Storytelling is a powerful form of communication for driving action. It is an amazing weapon used in marketing, art and entertainment: a great story hooks people and engages them.
I am always amazed how some companies are great at telling stories to their audience and suck at using stories internally, within the organization. Internal communication is mostly based on reports, numbers, charts and most of the times the context is missing.
A data driven culture is not a culture of charts but a culture of data stories.
Make stories, not metrics
KPIs are defined as metrics that drive action, but can a metric really drive action? Now, put that metric in a short story and the landscape changes. Add a $ sign somewhere in the story and things will spring into action before you can shout: “Action!”.
You can always say: March revenue increase: 5% under estimate. That would be a KPI for many businesses, however it doesn’t drive action by itself. At best, it will drive questions. Why? What happened? You can always be one step ahead and present the metric as a story:
The revenue for March is 5% down from our estimate due to higher than usual abandonment from our recurring customers. A loyalty program will bring things back on track and together with the already implemented customers acquisition program get us an increase of 10.000$ above expectations.
Everybody will be able to relate to the above story. Not only that, but the story already gives hints where to start and what to look for. Sounds like a plan.
Want to test out the power of stories in your company? Check out this announcement from Quill on a tool they created just for that.
Metrics alone don’t drive action, stories do! #measure (Tweet this)
Google Analytics: a book of stories to be written
One of the main reasons I love Google Analytics is that it has a very powerful API which allows me to get any data out and add context to it.
Here is an example: Instead of exporting from Google Analytics product purchases from people that searched for certain keywords, I prefer to make a nice story that goes like this (data comes through the API):
People that searched using “smartphone” related keywords bought the following products [big list of products]. 30% of them are unrelated to “smartphones”.
Both the exported report and the story would present the same data, however I always experience more interest from people when I present a story and not a chart.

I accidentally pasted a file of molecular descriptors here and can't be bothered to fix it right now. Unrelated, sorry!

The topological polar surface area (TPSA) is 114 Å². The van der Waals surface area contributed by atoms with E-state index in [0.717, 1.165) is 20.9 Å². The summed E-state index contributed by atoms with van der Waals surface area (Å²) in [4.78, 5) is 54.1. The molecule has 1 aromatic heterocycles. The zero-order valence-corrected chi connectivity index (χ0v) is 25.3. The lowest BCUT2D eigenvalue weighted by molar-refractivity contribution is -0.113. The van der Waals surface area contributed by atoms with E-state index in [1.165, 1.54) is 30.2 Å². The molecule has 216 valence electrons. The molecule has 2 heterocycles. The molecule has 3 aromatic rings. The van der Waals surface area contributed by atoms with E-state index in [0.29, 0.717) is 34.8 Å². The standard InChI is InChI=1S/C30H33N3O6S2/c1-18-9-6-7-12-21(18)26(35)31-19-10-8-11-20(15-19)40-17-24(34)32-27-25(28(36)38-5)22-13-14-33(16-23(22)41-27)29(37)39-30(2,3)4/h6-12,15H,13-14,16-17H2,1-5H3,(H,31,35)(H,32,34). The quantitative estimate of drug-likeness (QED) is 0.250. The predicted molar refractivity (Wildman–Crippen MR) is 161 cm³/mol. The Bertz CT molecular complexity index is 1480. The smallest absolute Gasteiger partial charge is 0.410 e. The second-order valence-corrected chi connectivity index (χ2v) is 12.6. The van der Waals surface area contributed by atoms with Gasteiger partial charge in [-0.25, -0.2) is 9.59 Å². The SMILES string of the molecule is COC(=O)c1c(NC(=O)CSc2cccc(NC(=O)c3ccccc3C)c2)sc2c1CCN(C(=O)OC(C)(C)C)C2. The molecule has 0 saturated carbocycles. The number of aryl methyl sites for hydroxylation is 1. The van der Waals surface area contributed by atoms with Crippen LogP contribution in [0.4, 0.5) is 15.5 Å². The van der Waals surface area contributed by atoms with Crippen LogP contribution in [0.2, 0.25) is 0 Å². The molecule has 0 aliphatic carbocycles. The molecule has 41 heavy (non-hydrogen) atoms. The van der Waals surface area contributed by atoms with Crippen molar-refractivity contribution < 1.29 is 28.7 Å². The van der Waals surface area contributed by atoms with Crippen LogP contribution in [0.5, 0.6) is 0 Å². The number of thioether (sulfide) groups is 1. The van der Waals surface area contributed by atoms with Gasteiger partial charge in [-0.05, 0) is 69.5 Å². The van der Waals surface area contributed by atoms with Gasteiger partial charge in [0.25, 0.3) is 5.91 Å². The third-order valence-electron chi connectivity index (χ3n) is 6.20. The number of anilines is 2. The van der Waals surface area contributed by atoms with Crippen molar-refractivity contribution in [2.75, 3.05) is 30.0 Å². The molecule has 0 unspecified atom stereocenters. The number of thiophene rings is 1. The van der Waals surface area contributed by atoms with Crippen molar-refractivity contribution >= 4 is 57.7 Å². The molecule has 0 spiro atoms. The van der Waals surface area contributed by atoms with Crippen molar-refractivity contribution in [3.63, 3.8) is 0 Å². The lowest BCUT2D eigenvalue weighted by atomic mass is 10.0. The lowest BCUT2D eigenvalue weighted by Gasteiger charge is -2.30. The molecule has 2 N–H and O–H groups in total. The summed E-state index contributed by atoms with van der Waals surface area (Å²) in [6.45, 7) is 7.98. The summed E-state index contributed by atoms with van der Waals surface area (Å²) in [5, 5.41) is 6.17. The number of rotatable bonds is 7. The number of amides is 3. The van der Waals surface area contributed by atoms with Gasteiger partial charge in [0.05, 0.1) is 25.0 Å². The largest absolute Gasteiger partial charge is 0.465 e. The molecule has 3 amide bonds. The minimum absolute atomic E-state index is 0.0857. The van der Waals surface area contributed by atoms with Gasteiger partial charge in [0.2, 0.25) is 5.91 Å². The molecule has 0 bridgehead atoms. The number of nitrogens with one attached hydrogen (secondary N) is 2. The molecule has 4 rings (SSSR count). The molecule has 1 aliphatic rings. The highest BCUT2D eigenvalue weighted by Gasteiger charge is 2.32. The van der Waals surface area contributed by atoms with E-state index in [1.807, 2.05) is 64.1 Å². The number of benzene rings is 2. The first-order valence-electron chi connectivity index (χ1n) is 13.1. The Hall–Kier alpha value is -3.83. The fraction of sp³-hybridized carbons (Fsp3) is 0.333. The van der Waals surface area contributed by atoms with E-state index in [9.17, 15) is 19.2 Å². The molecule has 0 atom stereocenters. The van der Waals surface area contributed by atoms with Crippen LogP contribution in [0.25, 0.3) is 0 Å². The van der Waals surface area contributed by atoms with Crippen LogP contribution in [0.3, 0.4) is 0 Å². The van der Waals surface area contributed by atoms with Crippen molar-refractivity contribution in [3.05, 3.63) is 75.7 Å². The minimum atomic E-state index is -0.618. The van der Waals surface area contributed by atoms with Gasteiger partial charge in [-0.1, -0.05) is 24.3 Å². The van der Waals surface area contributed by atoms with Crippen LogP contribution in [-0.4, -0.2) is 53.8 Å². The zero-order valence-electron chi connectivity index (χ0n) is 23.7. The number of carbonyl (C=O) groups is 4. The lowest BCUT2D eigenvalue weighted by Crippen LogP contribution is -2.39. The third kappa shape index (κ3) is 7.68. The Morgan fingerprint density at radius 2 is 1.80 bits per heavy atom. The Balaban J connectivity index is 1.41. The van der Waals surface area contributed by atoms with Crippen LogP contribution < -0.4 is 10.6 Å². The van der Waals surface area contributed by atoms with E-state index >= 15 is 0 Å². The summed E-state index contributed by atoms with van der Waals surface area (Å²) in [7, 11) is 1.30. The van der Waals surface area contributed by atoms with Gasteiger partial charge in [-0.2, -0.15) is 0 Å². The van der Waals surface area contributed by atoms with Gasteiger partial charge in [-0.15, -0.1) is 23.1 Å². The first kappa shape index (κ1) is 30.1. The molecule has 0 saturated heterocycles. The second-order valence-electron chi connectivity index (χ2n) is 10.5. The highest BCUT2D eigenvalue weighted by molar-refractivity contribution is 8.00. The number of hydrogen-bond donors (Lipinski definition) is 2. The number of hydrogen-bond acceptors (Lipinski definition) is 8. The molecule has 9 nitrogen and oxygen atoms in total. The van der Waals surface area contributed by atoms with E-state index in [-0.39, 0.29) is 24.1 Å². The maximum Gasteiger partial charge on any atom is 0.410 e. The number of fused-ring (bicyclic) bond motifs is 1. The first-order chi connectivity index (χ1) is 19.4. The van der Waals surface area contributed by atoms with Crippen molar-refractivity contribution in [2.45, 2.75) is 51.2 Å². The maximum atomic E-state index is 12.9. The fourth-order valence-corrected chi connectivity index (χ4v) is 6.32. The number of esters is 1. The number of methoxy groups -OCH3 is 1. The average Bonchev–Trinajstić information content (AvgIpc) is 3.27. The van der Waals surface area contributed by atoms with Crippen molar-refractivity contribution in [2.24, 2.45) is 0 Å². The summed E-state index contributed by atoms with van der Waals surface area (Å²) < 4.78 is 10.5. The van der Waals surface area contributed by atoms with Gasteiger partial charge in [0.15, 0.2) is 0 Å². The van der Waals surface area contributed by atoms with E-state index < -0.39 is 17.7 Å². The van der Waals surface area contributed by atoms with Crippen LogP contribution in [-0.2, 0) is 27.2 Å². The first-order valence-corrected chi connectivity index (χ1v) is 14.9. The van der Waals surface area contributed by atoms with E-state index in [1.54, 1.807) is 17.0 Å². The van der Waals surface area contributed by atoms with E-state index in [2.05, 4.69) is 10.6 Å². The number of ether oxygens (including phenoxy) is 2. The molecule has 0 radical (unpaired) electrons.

You can go one step further and build graphic stories (the effort is worth it if you are on a mission to switch to a data culture). Here is how such a story could work out:
Stories told by your visitors
Stories don’t need to come from you only. Your visitors are already telling you stories through encoded data deep in your analytics tool.
I love the story told by the search behavior of visitors vs the story of content on the website:
This is the story told by the content of the website:
Some things match, and some don’t, but we just got a glimpse of the discrepancy between what story we present to the world and what the world wants to hear from our website.
Stories as a lead generator
Storytelling is not a tool for internal communication or external marketing campaigns. It’s a way of communicating and I believe email marketers should embrace it more than anyone.
Most email subscription forms on the internet look like this:
The user is forced to invent the reason why he should offer his email address. If he can’t come up with a good reason in less than 2 seconds, it’s a lost lead.
On the other hand, a form like the one from upworthy.com serves the story to the user, making it much easier:
They go one step further and add a little of engagement to the story as well. The user becomes a character in the story. The moment he clicks on “I Agree” he gets engaged.
We are about to start testing a similar implementation with PadiAct and we can’t wait to see the impact on subscription rate optimization. I promise to share the results on this blog in the near future.
Let’s tell more stories
Some of the best blogs/products/services out there got where they are today thanks to great storytelling. Call to actions, unique selling propositions, design, copywriting become truly valuable when part of a flowing story. Each chapter of the story becomes a step in the conversion funnel.
Telling stories is not always easy, but I am sure that it comes much more natural to any of us when compared to creating reports, working with metrics and applying optimization techniques we read about in books or blogs.
Storytelling is part of the human nature and it’s an underused asset. Time to change that!
Do you use storytelling both inside your company as well as in your marketing campaigns?